On believing that Chris Brown has changed: “Of course everybody has their opinion about him, because of what he’s done. That will always be there. But he made a mistake, and he’s paid his dues. He’s paid so much. And I know that’s not a place he would ever want to go back to. And sometimes people need support and encouragement, instead of ridicule and criticism and bashing.”

On being the one to support Chris Brown: “Wait. You think I’m here to rehabilitate Chris? No, no, no. That is not my purpose. Trust me. I could have done that from the jump if I thought that was my job. My job was to take care of myself – and I did. I wouldn’t be here if I didn’t think Chris was ready.”

On people being worried about her with Chris Brown: “I know. And trust me – it makes me feel great to know that people care. I guess it’s just something that will show with time. There’s nothing I could say that would convince you right now. But we’re in a great place. And I can’t ever see us going back.”

On how much she will put up with from Chris Brown going forward: “Listen, I’ll tell you right now: I don’t have to take it. If he gives me that again, here’s what I give him: nothing. I just walk away. He doesn’t have that luxury of (expletive) up again. That’s just not an option. I can’t say that nothing else will go wrong. But I’m pretty solid in knowing that he’s disgusted by that. And I wouldn’t have gone this far if I ever thought that was a possibility.”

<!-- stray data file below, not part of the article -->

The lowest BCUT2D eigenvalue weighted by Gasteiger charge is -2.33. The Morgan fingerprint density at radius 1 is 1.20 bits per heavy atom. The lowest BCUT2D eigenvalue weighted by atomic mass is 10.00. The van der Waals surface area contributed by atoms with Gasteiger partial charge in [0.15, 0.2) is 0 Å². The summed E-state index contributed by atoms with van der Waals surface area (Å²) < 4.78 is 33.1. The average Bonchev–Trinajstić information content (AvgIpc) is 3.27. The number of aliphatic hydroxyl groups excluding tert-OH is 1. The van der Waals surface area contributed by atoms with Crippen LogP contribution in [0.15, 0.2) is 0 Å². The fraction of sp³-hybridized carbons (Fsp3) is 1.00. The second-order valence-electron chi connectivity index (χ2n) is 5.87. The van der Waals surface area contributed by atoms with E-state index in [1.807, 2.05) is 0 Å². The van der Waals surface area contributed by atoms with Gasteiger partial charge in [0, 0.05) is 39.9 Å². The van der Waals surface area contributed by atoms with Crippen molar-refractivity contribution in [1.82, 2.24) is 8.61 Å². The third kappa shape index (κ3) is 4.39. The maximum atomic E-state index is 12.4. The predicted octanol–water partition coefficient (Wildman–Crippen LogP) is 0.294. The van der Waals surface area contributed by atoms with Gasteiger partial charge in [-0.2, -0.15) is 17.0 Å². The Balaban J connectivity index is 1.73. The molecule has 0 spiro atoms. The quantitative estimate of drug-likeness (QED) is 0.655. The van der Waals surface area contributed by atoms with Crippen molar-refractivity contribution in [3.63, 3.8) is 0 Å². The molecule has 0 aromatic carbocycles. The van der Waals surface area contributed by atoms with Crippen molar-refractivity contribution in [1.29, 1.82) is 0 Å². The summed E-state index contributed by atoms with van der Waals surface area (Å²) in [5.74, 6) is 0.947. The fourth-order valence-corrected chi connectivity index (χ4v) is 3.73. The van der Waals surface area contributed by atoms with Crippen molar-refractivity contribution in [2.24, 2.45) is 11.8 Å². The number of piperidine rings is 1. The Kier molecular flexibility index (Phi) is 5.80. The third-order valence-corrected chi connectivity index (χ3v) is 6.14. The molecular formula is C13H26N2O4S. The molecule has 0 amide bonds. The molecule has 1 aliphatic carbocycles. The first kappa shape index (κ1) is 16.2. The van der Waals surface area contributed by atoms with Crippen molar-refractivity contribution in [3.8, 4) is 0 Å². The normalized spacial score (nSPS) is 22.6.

On calling her album Unapologetic as an answer to everyone who thinks she should be a better role model: “I could never tell a 10-year-old to look at me, because I know I’m not perfect. That’s not what I signed up for.”

On reports that she’d fallen out with Katy Perry over Perry’s decision to date John Mayer: “Katy Perry can date anyone she wants. Besides, who the (expletive) am I to say anything? I could never give relationship advice to anybody!”

On if she wants to have babies someday: “Hell, yeah. But I wish I could order them.”

Via USA/YBF

Business of Music North Africa Roundtable

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Africa Music Law™

AFRICA MUSIC LAW™ (AML) is a pioneering music business and entertainment law blog and podcast show by Fashion and Entertainment Lawyer Ms. Uduak Oduok empowering the African artist and Africa's rapidly evolving entertainment industry through brilliant music business and entertainment law commentary and analysis, industry news, and exclusive interviews.

Credited for several firsts in the fashion and entertainment industry, Ms. Uduak is also a Partner and Co-Founder of Ebitu Law Group, P.C. where she handles her law firm’s intellectual property law, media, business, fashion, and entertainment law practice areas. She has litigated a wide variety of cases in California courts and handled a variety of entertainment deals for clients in the USA, Africa, and Asia.

Her work and contributions to the creative industry have been recognized by numerous organizations including the National Bar Association, The American University School of Law and featured in prestigious legal publications in the USA including ABA Journal and The California Lawyer Magazine. She is also an Adjunct Professor at the prestigious Academy of Arts University in San Francisco.
For legal representation inquiries, please email (uduak@ebitulawgrp.com). For blog related inquiries i.e. advertising, licensing, or guest interview requests, please email (africamusiclaw@gmail.com). Thank you for visiting Africa Music Law™.